Morning Pages - daily stream of consciousness writing

IMG_2374.jpeg|illustration of a woman sitting in a chair writing in a notebook
Each day, I make some time to write three pages of stream of consciousness thoughts, by hand, in a little pocket notebook. It's rarely anything good or profound, most of the time it's barely legible or coherent at all. There's a lot of waffling about who in my family is sick at the moment, stationery, imposter feelings, "I should..." and "I want...". For me they are morning pages in the same sense as morning sickness, which is to say that it's often not in the morning at all.

This daily practice has been popularised by Julia Cameron in her book The Artist's Way, which I intensely disliked reading but did admittedly get a lot out of. Technically the Morning Pages is one tool to be used across the 12 week program, which I have read but not done, but it seems to be one that has had much further reach outside readers of the book.

I find that often I have thoughts that bounce around in my head uselessly, taking up space and creating a buzz of low key distraction. Writing them down sometimes helps me feel somewhat resolved, like it’s made it more real to be out in the physical world, even if I’m the only one to see it.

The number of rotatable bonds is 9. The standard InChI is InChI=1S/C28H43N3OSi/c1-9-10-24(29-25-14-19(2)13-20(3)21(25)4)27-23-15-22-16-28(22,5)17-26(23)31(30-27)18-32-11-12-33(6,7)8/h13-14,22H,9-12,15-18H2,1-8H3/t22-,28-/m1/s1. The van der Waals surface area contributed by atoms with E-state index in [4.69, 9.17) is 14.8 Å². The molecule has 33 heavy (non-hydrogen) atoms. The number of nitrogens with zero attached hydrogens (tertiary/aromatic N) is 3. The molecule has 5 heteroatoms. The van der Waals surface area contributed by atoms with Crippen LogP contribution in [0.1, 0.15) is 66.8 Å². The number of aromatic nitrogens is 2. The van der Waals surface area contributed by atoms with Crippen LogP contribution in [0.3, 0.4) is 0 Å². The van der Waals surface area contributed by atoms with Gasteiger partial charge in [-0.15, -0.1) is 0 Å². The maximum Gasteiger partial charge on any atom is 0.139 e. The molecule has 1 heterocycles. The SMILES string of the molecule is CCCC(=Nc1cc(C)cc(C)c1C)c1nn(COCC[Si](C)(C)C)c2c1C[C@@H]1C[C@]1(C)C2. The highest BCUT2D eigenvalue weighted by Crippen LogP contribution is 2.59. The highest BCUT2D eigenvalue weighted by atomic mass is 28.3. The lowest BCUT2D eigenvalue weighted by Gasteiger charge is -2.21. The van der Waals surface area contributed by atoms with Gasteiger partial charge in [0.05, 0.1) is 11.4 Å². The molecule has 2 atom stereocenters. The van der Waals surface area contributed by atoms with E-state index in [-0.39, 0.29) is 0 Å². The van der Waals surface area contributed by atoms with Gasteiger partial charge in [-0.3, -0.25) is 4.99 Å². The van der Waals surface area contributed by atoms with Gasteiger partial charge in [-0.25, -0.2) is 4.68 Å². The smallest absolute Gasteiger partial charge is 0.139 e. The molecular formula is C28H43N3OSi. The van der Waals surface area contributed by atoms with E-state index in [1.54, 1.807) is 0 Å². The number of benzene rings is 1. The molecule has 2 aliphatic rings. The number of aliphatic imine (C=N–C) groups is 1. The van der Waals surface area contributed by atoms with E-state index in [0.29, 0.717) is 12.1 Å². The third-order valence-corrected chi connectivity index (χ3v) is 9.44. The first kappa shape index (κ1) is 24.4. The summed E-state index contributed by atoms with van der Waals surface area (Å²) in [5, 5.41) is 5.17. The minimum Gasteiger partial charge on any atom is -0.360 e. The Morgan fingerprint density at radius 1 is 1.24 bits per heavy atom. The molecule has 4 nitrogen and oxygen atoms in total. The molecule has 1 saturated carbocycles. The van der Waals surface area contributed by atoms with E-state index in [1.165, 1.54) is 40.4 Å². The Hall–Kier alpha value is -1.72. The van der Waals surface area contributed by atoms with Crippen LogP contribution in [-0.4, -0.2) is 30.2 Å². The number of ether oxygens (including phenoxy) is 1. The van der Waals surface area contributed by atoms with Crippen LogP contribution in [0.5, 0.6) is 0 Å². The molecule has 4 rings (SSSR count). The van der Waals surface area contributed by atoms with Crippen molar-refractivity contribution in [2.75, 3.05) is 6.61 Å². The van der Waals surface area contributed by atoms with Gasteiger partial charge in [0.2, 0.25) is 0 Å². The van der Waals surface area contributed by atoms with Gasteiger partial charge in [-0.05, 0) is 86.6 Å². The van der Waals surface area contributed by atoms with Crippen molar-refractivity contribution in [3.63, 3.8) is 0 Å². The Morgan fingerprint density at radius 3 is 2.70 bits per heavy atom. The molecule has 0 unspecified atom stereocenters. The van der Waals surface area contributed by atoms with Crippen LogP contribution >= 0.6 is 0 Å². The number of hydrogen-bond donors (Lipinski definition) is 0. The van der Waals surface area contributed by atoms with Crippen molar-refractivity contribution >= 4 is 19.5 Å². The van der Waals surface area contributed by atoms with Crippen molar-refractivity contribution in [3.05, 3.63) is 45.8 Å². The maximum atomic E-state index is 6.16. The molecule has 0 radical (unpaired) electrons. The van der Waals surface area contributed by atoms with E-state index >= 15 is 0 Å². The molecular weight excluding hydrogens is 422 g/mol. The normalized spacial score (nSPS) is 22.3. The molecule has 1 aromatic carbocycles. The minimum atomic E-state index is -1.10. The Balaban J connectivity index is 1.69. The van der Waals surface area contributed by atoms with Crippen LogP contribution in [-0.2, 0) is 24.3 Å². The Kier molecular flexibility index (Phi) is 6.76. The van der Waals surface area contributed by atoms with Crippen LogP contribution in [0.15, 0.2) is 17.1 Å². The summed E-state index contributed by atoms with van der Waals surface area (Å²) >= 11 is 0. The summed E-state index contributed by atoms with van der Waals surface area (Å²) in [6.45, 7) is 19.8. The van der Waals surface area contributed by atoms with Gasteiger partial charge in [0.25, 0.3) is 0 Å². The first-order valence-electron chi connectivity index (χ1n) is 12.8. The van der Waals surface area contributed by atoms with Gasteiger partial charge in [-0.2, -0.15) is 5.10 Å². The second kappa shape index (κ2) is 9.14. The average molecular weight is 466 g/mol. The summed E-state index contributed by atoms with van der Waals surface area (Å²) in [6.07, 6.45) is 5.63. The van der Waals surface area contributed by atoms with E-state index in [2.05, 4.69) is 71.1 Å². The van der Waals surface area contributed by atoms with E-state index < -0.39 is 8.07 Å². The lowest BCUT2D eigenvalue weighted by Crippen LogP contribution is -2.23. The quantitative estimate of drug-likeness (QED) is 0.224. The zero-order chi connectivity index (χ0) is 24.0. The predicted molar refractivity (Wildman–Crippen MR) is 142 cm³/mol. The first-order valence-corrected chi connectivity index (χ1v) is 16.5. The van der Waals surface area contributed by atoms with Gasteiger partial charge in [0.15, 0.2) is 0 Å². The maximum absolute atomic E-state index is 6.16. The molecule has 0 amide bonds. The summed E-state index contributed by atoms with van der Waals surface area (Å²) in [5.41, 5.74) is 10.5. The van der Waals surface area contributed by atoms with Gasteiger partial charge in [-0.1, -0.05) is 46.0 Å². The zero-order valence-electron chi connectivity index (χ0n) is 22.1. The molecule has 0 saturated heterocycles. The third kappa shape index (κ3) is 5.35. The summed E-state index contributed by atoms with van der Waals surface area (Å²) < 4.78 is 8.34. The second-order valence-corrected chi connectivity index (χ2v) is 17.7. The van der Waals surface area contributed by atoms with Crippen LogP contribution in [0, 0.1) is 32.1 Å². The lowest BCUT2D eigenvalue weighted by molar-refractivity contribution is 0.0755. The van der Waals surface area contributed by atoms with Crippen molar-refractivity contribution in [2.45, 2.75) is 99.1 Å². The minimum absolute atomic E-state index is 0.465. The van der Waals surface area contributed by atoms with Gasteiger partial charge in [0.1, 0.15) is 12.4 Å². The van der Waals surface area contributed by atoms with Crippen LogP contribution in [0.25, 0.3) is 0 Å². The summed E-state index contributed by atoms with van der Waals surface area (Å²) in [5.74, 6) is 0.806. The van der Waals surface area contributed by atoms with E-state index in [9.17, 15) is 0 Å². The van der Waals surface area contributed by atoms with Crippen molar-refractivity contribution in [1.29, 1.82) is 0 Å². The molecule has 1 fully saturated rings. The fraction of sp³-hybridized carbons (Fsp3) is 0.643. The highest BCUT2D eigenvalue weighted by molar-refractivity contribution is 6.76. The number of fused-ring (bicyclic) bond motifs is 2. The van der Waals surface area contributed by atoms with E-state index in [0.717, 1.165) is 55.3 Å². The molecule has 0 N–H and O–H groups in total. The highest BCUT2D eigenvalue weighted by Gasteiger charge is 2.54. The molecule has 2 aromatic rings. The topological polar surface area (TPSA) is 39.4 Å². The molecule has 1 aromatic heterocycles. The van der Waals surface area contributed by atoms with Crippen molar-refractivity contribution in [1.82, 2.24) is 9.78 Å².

I’ve tried Morning Pages a few times before, with varying degrees of success. Here are a few things that I think are helping me stay the course (so far) this time:

  1. A small notebook (currently a Field Notes). I didn’t see any specifics of what size the 3 pages should be, so I’m rolling with pocket sized.
  2. An enjoyable writing experience. My previous failed attempts were with random pens on random paper, but I’ve had more success using a nice fountain pen (currently a Lamy Safari) in a notebook with nice paper which seems to add more ceremony to the whole thing and is just a pleasure to use.
  3. Remembering that done is better than perfect. Sometimes I only get through 2 pages for the day, sometimes I manage 3 pages only over a few sittings. I’m sure I’ll have to miss days entirely. Like any habit, I’ll keep trying.
  4. Not worrying about niceties like handwriting, spelling, paragraphs or even coherent thoughts. This is supposed to be stream of consciousness writing, so it’s natural that it will bounce all over the place and there is no reason to edit it.

It's still early days for me at this time of writing, but so far I'm feeling the value in this practice even if I'm not doing it 100% as intended.